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Am Fam Physician. 2005;72(9):1811-1812

A pregnant 26-year-old woman with a one-week history of nausea and vomiting presented to the emergency department with dyspnea and left-sided chest pain. Her heart rate was 105 beats per minute; otherwise her vital signs were normal. Her oxygen saturation was 90 percent. Her physical examination was remarkable only for a gravid abdomen with minimal flank tenderness and absent breath sounds over the left side of the chest. She had no recent history of trauma.

The chest radiograph (see accompanying figure) was interpreted as showing a left pneumothorax with mediastinal structures shifted to the right. A left-sided chest tube was placed.


Based on the patient’s history, physical examination, and chest radiograph, which one of the following is the correct diagnosis?


The answer is A: tension gastrothorax. The mediastinal structures are shifted to the right and an air/fluid level, contained within the distended stomach, is seen in the left hemithorax. The left lung is not visible because the stomach displaces the entire contents of the left hemithorax. The faint gas shadows overlying the gastric fluid (representing gas in bowel loops) seen on chest radiograph are a final clue that the correct diagnosis is gastrothorax rather than pneumothorax.

Tension gastrothorax is a rare condition that occurs when the stomach (often accompanied by other normally intra-abdominal organs) herniates through a ruptured or incompetent diaphragm into the chest. Gastric or enteric distension then may cause a shift of mediastinal structures.1 Diaphragmatic tears are difficult to diagnose and will enlarge over time if not repaired.2 In the case of suspected diaphragm rupture, a nasogastric tube may appear coiled in the thorax on chest radiograph.2

Tension pneumothorax occurs when pleural damage results in a one-way valve phenomenon allowing air to enter, but not exit, the pleural space. Air accumulation collapses the lung and pushes mediastinal structures aside, resulting in characteristic physical findings such as air hunger, tachycardia, hypotension, tracheal shift, and jugular venous distension. In a simple pneumothorax, air in the potential space between the pleural surfaces of the lung and thorax causes the lung to collapse. A hemopneumothorax is the presence of blood and air in the pleural space. Pus accumulation in the pleural space is defined as a pleural empyema.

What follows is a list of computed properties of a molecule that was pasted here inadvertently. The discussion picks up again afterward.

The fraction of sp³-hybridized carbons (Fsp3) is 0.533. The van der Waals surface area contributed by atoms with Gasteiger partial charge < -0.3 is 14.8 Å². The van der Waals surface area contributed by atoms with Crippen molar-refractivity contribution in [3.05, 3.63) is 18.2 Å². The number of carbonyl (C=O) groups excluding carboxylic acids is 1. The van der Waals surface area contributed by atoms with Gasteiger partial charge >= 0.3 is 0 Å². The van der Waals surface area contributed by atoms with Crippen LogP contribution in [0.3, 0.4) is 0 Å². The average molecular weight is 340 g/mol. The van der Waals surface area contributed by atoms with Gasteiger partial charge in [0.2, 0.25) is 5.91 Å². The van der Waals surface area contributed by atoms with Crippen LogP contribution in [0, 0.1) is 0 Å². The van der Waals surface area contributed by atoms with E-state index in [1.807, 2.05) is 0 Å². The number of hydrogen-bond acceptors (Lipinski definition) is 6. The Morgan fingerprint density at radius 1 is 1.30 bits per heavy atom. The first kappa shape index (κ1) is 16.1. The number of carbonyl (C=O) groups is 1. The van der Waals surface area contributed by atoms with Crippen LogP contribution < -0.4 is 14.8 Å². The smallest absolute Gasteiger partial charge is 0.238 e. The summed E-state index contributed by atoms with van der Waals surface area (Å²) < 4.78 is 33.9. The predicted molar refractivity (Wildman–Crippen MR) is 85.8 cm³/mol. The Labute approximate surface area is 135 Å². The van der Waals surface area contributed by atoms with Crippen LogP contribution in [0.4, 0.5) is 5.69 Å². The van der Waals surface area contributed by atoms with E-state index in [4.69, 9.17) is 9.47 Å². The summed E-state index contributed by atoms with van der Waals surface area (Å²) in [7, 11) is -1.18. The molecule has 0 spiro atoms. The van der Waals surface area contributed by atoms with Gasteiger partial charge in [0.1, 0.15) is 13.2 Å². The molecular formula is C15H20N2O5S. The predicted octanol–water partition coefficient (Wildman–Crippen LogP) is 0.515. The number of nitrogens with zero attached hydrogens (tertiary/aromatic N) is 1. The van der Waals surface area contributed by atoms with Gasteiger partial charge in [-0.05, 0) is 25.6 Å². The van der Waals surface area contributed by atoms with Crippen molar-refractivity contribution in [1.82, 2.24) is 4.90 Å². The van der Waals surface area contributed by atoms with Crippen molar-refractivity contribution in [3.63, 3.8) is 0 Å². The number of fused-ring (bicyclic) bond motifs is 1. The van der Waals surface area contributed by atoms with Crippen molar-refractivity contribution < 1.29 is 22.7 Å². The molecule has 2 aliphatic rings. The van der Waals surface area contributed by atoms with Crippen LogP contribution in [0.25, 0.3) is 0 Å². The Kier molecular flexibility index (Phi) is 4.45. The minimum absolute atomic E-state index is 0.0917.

The patient in this case was diagnosed initially with a pneumothorax and received a tube thoracotomy. On insertion, the chest tube returned thin, yellow fluid with a pH level of 3.0. This was consistent with gastric fluid, and shortly thereafter the patient underwent operative repair of her left hemidiaphragm. Her massively distended stomach, which had been perforated by the chest tube, was found to occupy the apex of the left hemithorax. Although she had no recent history of trauma, in the remote past she had abdominal trauma that she had chosen not to have repaired. This may have been a diaphragmatic injury, which would predispose her to the development of a gastrothorax.

ConditionPhysical examination characteristics
Tension gastrothoraxBowel sounds over the chest, hyperresonance to percussion
HemopneumothoraxPercussion “dullness” over fluid, hyperresonance over air
Pleural empyemaPercussion “dullness” over fluid
Simple pneumothoraxHyperresonance
Tension pneumothoraxHyperresonance, vital sign instability, tracheal shift, jugular venous distension

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This series is coordinated by John E. Delzell Jr., MD, MSPH, associate medical editor.

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